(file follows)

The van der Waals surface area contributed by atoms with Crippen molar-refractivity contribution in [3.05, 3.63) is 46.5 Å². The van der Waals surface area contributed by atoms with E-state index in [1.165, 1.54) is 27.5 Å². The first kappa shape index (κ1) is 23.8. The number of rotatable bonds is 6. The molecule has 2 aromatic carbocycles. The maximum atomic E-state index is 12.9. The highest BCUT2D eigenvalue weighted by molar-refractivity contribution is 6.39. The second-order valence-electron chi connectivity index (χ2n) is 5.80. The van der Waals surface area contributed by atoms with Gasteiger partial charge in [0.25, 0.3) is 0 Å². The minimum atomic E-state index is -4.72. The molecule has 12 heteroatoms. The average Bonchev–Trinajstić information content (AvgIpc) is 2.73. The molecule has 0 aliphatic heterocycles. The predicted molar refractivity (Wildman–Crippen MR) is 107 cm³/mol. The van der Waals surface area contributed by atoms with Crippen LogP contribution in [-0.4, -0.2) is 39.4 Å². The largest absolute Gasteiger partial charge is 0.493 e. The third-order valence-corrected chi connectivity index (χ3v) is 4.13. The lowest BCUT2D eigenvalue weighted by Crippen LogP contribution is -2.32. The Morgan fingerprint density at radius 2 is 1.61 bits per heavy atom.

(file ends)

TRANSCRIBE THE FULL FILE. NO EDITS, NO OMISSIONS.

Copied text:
The van der Waals surface area contributed by atoms with Crippen molar-refractivity contribution in [3.05, 3.63) is 46.5 Å². The van der Waals surface area contributed by atoms with E-state index in [1.165, 1.54) is 27.5 Å². The first kappa shape index (κ1) is 23.8. The number of rotatable bonds is 6. The molecule has 2 aromatic carbocycles. The maximum atomic E-state index is 12.9. The highest BCUT2D eigenvalue weighted by molar-refractivity contribution is 6.39. The second-order valence-electron chi connectivity index (χ2n) is 5.80. The van der Waals surface area contributed by atoms with Gasteiger partial charge in [0.25, 0.3) is 0 Å². The minimum atomic E-state index is -4.72. The molecule has 12 heteroatoms. The average Bonchev–Trinajstić information content (AvgIpc) is 2.73. The molecule has 0 aliphatic heterocycles. The predicted molar refractivity (Wildman–Crippen MR) is 107 cm³/mol. The van der Waals surface area contributed by atoms with Crippen LogP contribution in [-0.4, -0.2) is 39.4 Å². The largest absolute Gasteiger partial charge is 0.493 e. The third-order valence-corrected chi connectivity index (χ3v) is 4.13. The lowest BCUT2D eigenvalue weighted by Crippen LogP contribution is -2.32. The Morgan fingerprint density at radius 2 is 1.61 bits per heavy atom.